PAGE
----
In 2003, Markman reported the results of the SWOG/GOG 178 trial, which demonstrated that following first-line chemotherapy, patients randomized to 12 cycles of paclitaxel vs. three cycles of paclitaxel had an improved progression-free survival (28 months vs. 21 months P < 0.005)[42]. Once this progression-free survival improvement was reported, patients in the 3 cycle arm were offered additional therapy. Possibly, as a result of this delayed crossover, there was no difference in overall survival. Conte et al.[43] performed a trial of six cycles of paclitaxel vs. observation following primary chemotherapy. No difference in overall survival was noted. The Gynecological Oncology Group performed a larger confirmatory trial (GOG 212) comparing 12 cycles of paclitaxel vs. 12 cycles of polyglutamate paclitaxel (Xyotax) vs. observation[44]. No difference in overall survival was noted at 51.3 months, 60.0 months, and 54.8 months for paclitaxel, Xyotax, and observation, respectively. Other studies have used topotecan[45,46] or epirubicin[47] as maintenance therapy vs. observation, but no difference in overall survival has been noted. In summary, although multiple chemotherapy agents have been studied as maintenance therapy and ovarian cancer, it is clear that they have not improved overall survival. When non-platinum maintenance chemotherapy was utilized, since patients were off platinum, the platinum-free interval was not affected, and anecdotally subsequent chemotherapy was not adversely affected by non-platinum maintenance chemotherapy.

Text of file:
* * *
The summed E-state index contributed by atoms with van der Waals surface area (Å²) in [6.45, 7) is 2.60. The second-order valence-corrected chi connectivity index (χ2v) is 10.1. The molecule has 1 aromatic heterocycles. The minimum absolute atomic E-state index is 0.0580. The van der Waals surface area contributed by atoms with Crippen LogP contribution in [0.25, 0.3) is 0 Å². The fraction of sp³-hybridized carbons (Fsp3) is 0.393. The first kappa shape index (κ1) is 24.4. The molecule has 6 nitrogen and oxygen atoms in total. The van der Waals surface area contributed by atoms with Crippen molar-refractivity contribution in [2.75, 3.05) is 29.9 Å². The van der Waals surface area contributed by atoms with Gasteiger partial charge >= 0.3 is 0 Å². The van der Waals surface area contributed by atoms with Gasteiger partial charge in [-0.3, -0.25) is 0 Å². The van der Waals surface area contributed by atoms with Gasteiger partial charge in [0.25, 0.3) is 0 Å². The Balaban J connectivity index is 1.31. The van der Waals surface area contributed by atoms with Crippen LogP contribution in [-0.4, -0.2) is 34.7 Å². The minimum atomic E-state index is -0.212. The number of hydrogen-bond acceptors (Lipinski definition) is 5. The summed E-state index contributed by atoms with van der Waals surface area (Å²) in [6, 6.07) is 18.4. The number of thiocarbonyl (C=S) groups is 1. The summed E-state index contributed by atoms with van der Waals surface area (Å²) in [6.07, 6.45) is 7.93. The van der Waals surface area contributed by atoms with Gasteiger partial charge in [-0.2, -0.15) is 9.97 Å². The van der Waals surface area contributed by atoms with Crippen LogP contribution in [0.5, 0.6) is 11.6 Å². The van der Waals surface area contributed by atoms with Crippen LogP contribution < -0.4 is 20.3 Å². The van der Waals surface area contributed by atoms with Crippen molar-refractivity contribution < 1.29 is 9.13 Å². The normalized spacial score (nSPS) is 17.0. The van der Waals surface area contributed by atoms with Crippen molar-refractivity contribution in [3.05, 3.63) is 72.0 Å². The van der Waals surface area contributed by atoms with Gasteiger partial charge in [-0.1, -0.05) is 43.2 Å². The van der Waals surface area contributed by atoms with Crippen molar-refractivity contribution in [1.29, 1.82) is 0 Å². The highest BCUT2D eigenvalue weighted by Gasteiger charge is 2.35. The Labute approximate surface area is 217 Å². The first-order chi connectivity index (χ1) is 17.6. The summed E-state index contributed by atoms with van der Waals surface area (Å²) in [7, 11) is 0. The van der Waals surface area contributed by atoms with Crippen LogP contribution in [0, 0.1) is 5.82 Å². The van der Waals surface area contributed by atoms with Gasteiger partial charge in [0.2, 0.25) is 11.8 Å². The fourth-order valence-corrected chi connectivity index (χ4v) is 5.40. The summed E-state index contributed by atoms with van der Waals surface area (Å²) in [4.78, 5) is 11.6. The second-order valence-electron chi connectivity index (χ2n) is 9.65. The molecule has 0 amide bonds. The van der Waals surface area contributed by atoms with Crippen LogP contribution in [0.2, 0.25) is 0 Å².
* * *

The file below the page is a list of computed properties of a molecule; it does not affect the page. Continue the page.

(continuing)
In summary, patients with advanced-stage ovarian cancer have high responses to primary therapy but have a high recurrence rate. Multiple studies have looked at the use of maintenance or consolidation therapy to prevent recurrence. Currently, both the use of bevacizumab and PARP inhibitors are favored as possible maintenance therapies. Prior use of bevacizumab does not appear to adversely affect subsequent response to platinum-based chemotherapy or platinum-based chemotherapy with bevacizumab. Since the response to PARP inhibitors is related to platinum sensitivity, it suggests a common mechanism of resistance. Prior therapy with PARP inhibitors induces platinum resistance to subsequent platinum-based therapy and negates classic predictors of response such as platinum-free interval and BRCA mutational status. Randomized trials are needed to determine the best time to initiate PARP inhibitor therapy.